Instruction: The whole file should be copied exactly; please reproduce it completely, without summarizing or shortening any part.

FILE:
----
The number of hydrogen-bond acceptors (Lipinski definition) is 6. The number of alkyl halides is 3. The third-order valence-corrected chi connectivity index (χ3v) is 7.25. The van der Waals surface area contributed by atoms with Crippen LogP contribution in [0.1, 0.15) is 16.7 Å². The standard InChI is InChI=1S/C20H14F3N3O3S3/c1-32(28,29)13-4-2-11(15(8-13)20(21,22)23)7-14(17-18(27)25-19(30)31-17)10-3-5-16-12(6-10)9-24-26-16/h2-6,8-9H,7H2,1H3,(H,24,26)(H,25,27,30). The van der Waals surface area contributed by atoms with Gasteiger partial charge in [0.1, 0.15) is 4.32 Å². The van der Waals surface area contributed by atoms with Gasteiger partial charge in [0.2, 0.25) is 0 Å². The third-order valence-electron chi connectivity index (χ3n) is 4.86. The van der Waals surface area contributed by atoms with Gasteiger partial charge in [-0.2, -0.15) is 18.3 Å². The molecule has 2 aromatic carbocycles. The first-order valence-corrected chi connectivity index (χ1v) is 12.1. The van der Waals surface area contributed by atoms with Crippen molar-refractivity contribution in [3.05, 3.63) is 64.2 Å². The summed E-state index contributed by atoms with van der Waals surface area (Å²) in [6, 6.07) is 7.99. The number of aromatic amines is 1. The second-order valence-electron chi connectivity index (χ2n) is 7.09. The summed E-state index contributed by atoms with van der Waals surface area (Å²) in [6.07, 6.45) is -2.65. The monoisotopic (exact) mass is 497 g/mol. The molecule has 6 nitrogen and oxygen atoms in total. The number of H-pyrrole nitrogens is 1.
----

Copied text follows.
The number of hydrogen-bond acceptors (Lipinski definition) is 6. The number of alkyl halides is 3. The third-order valence-corrected chi connectivity index (χ3v) is 7.25. The van der Waals surface area contributed by atoms with Crippen LogP contribution in [0.1, 0.15) is 16.7 Å². The standard InChI is InChI=1S/C20H14F3N3O3S3/c1-32(28,29)13-4-2-11(15(8-13)20(21,22)23)7-14(17-18(27)25-19(30)31-17)10-3-5-16-12(6-10)9-24-26-16/h2-6,8-9H,7H2,1H3,(H,24,26)(H,25,27,30). The van der Waals surface area contributed by atoms with Gasteiger partial charge in [0.1, 0.15) is 4.32 Å². The van der Waals surface area contributed by atoms with Gasteiger partial charge in [0.2, 0.25) is 0 Å². The third-order valence-electron chi connectivity index (χ3n) is 4.86. The van der Waals surface area contributed by atoms with Gasteiger partial charge in [-0.2, -0.15) is 18.3 Å². The molecule has 2 aromatic carbocycles. The first-order valence-corrected chi connectivity index (χ1v) is 12.1. The van der Waals surface area contributed by atoms with Crippen molar-refractivity contribution in [3.05, 3.63) is 64.2 Å². The summed E-state index contributed by atoms with van der Waals surface area (Å²) in [6, 6.07) is 7.99. The number of aromatic amines is 1. The second-order valence-electron chi connectivity index (χ2n) is 7.09. The summed E-state index contributed by atoms with van der Waals surface area (Å²) in [6.07, 6.45) is -2.65. The monoisotopic (exact) mass is 497 g/mol. The molecule has 6 nitrogen and oxygen atoms in total. The number of H-pyrrole nitrogens is 1.